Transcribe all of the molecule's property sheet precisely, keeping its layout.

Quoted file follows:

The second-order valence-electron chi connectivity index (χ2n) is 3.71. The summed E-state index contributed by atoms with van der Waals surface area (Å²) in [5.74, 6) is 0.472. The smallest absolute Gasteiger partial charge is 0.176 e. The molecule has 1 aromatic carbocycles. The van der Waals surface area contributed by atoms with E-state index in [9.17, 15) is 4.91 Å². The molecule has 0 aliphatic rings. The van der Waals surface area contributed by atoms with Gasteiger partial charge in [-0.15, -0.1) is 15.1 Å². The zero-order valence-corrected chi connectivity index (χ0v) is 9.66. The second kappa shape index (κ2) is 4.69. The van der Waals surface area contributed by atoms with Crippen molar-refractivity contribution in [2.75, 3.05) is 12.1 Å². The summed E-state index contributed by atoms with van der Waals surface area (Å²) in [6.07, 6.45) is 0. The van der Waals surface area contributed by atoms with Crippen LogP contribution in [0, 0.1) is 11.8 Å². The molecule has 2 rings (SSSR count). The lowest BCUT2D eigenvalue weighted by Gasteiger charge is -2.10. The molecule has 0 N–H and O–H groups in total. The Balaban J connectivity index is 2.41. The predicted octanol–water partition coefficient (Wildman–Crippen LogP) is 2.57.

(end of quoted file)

The second-order valence-electron chi connectivity index (χ2n) is 3.71. The summed E-state index contributed by atoms with van der Waals surface area (Å²) in [5.74, 6) is 0.472. The smallest absolute Gasteiger partial charge is 0.176 e. The molecule has 1 aromatic carbocycles. The van der Waals surface area contributed by atoms with E-state index in [9.17, 15) is 4.91 Å². The molecule has 0 aliphatic rings. The van der Waals surface area contributed by atoms with Gasteiger partial charge in [-0.15, -0.1) is 15.1 Å². The zero-order valence-corrected chi connectivity index (χ0v) is 9.66. The second kappa shape index (κ2) is 4.69. The van der Waals surface area contributed by atoms with Crippen molar-refractivity contribution in [2.75, 3.05) is 12.1 Å². The summed E-state index contributed by atoms with van der Waals surface area (Å²) in [6.07, 6.45) is 0. The van der Waals surface area contributed by atoms with Crippen LogP contribution in [0, 0.1) is 11.8 Å². The molecule has 2 rings (SSSR count). The lowest BCUT2D eigenvalue weighted by Gasteiger charge is -2.10. The molecule has 0 N–H and O–H groups in total. The Balaban J connectivity index is 2.41. The predicted octanol–water partition coefficient (Wildman–Crippen LogP) is 2.57.